One of the first African-American women to be published in the United States, especially for novels (Iola Leroy, 1892), she was also a poet, an abolitionnist and a suffragist. Very popular and ... [+]

It was my sad and weary lot
To toil in slavery;
But one thing cheered my lowly cot—
My husband was with me.

One evening, as our children played
Around our cabin door,
I noticed on his brow a shade
I'd never seen before;

And in his eyes a gloomy night
Of anguish and despair;—
I gazed upon their troubled light,
To read the meaning there.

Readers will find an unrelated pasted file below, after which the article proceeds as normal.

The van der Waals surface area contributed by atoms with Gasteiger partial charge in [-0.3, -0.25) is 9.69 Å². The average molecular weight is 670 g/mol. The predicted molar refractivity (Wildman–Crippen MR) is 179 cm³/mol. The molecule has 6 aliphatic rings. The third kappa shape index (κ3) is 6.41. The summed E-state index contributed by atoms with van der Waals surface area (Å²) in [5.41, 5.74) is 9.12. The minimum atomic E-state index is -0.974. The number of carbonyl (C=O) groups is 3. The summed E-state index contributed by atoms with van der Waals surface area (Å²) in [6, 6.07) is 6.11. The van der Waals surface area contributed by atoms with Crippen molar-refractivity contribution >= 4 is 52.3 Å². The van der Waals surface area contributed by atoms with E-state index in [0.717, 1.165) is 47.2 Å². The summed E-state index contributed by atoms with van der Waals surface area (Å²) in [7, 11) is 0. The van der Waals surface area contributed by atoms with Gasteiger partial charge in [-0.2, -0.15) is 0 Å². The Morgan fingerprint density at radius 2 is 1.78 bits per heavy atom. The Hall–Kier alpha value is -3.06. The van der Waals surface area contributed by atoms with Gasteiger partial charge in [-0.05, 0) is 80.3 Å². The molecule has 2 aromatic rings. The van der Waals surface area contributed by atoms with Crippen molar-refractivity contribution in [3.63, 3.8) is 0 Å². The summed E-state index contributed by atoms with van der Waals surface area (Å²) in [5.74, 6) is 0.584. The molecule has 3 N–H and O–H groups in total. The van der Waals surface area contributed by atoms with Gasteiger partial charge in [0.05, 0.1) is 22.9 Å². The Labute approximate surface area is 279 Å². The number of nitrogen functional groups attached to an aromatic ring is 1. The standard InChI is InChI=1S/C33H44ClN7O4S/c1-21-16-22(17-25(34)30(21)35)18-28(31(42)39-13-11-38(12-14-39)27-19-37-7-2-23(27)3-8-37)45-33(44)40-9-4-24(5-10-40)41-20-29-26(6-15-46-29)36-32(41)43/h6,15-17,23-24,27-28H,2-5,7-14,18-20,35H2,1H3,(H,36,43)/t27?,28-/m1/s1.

He strained me to his heaving heart—
My own beat wild with fear;
I knew not, but I sadly felt
There must be evil near.

He vainly strove to cast aside
The tears that fell like rain:—
Too frail, indeed, is manly pride,
To strive with grief and pain.

Again he clasped me to his breast,
And said that we must part:
I tried to speak—but, oh! it seemed
An arrow reached my heart.

"Bear not," I cried, "unto your grave,
The yoke you've borne from birth;
No longer live a helpless slave,
The meanest thing on earth!"